“Metaphors of Invasions in Contemporary Spanish Documentary” Research Colloquium by Dr. Anna Casas Aguilar and Dr. Mónica López Lerma

Tuesday April 12 at 4:00 pm PT.

Dr. Anna Casas Aguilar and Dr. Mónica López Lerma

Please RSVP to ces.assistant@ubc.ca for in person attendance.

Location of the talk is here, Buchanan Tower, Room 997, 1873 East Mall, Vancouver, BC | V6T 1Z1


Metaphors of Invasions in Contemporary Spanish Documentary Research Colloquium by Dr. Anna Casas Aguilar and Dr. Mónica López Lerma






“The Termite Metaphor: Documenting Systemic Corruption and Ruination” by Mònica López

Xavier Artigas and Xapo Ortega’s 2014 documentary “Termitas: El Observatorio DESC contra Bárcenas” uses the metaphor of termites to denounce the systemic corruption that plagues contemporary democratic Spain. Like a plague of termites, systemic corruption is portrayed as a highly organized and damaging system that operates underground and is difficult to detect. Drawing on the works of Ann Laura Stoler and Rob Nixon, this talk aims to unpack the insights, underlying assumptions, affective and material dimensions, limits, and implications of the use of the termite metaphor for understanding systemic corruption and theresponses to it. It argues that while the metaphor gives form to the elusive but destructive power of corruption, it fails to capture the documentary’s political message. The talk concludes by suggesting that in order to understand systemic corruption we need tomove beyond the metaphor of the termite and focus instead on the processes of ruination that the structures themselves produce.


“Zombie Chase: Documenting Barcelona’s Tourists” by Anna Casas Aguilar

My presentation explores a series visual documentary projects that present tourists in Barcelona as an annoying crowd ofundefined persons, renewing an ambivalence towards tourism that in Spain started in the 60s but that now has a different tone,one attuned with globalization, and with social equity issues in relation to spaces. I examine a series of documentaries: “TrentaMinuts: Conviure amb el turisme [Thirty Minutes: Coexisting with Tourism]” (Regàs i Pigrau, 2013), “Bye, bye Barcelona” (EduardoChibás Fernández, 2014) and “La ciutat dels turistes [The City of Tourists]” (2017) in order to prove that tourists in Barcelona have been portrayed in the lasts ten years in public media as zombies, as a dangerous, problematic mob. In these documentaries,tourists are presented as a silent, invasive group that is slowly but firmly taking over Barcelona. I am particularly interested in how word and image function in these films, as there are tensions about how tourists are portrayed and how they are spoken about:despite the fact that these three documentaries repeat several times that “tourists” are not the problem, but that the responsible are the politics around tourism carried out by the city and private sectors, visually speaking tourists do appear as the visible face of a bother and as those who cause distress.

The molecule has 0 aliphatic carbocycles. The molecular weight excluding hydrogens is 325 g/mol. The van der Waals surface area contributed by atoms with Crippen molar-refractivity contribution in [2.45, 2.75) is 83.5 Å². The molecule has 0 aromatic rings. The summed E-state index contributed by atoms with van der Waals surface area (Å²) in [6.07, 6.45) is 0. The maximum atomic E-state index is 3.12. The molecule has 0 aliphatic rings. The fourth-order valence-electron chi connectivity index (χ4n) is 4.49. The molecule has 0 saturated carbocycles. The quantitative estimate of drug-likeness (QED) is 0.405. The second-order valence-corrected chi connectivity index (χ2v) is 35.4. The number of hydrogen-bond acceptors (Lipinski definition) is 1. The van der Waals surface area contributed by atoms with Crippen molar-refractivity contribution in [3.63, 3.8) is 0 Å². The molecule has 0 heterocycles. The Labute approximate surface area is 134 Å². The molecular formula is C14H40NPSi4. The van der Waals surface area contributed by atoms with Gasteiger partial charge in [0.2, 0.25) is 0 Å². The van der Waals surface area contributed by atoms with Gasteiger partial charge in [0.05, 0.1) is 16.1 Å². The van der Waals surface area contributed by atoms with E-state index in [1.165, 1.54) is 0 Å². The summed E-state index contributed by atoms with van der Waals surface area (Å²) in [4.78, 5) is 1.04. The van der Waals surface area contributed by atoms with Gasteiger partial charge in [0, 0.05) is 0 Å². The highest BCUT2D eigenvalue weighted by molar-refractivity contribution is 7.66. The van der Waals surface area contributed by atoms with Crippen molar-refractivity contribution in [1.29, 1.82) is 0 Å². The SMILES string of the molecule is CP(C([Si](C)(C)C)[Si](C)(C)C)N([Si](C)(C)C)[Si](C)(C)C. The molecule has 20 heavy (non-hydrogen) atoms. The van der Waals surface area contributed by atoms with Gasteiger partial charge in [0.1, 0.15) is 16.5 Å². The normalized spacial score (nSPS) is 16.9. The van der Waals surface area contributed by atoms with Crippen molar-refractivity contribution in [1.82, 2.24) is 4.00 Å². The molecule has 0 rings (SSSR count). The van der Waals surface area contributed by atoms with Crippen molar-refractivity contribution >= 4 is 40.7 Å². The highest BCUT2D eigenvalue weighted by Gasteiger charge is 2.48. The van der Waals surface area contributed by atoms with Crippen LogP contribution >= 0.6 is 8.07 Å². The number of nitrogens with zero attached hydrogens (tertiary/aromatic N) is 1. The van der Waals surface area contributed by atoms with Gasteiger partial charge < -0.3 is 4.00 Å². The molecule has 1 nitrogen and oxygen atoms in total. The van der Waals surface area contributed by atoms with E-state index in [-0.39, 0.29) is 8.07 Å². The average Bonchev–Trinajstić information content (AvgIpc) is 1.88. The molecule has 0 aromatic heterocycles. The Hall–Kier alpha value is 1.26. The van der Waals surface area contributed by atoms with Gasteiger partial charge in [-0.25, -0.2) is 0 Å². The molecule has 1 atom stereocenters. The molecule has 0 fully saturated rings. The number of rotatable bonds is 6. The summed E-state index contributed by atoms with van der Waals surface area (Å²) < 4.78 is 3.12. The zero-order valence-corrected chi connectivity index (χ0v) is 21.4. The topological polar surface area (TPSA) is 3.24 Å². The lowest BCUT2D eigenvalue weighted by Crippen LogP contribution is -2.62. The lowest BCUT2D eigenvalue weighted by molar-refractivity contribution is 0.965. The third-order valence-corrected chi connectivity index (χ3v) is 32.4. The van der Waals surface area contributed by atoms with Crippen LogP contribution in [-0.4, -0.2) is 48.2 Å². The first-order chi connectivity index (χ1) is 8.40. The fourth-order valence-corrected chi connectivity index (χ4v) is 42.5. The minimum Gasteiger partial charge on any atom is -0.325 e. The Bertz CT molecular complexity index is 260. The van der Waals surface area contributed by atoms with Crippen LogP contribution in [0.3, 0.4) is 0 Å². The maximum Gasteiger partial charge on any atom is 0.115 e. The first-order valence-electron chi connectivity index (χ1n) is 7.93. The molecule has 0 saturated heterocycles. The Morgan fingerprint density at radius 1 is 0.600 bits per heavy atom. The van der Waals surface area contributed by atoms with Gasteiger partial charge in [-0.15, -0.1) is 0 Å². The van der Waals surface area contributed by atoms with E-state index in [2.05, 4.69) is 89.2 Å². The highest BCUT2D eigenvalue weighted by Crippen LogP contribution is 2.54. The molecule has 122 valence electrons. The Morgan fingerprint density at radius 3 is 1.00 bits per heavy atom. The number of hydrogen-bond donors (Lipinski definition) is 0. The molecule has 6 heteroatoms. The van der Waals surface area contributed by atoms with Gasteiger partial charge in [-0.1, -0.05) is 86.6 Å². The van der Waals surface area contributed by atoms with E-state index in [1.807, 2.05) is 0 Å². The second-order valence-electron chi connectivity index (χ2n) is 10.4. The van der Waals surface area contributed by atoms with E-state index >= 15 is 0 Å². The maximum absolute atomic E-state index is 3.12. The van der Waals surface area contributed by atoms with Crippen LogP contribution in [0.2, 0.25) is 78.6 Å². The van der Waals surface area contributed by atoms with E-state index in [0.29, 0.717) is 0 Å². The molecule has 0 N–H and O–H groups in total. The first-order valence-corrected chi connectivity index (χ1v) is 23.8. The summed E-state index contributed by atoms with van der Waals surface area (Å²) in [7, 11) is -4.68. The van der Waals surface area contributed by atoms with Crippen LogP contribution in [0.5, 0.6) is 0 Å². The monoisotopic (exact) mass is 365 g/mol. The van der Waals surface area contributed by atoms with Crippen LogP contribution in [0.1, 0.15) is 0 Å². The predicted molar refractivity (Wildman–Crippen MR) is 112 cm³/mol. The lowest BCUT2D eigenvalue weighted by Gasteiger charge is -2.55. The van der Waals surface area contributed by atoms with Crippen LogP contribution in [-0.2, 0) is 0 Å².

Anna Casas Aguilar is an Associate Professor of Spanish at UBC. She holds a B.A. in Spanish and Latin American literature (Filología Hispánica) and a D.E.A. (Diploma de Estudios Avanzados) in Romance Literatures from the University of Barcelona. In 2013, she completed her Ph.D. in the Department of Spanish and Portuguese at the University of Toronto. Her teaching and research focuses on gender and cultural studies in contemporary Spain, with a particular interest in literature, cinema and photography. She is the Author of  “Bilingual Legacies: Father Figures in Self-Writing from Barcelona” (University of Toronto Press, 2022)  which examines how authors who grew up during Francisco Franco’s dictatorship confronted and reconstituted the regime’s model of fatherhood and masculinity.





Mónica López Lerma is an Associate Professor of Spanish and Humanities at Reed College. She received a PhD in Comparative Literature and a Graduate Certificate in Film Studies from the University of Michigan. She also holds a Law degree from the University of Valencia (Spain) and a LL.M. in Jurisprudence from the European Academy of Legal Theory (Belgium). Mónica López Lerma is the author of “Sensing Justice through Contemporary Spanish Cinema: Aesthetics, Politics, Law” (Edinburgh University Press, 2021) and the co-editor of “Rancière and Law” (Routledge, 2018). She is currently working on a new book project tentatively titled “Documentaries Against the Law: Evidence, Affect, and Reflexivity” and editing a book entitled “Espacios y límites de la (in)justicia en la España contemporánea“.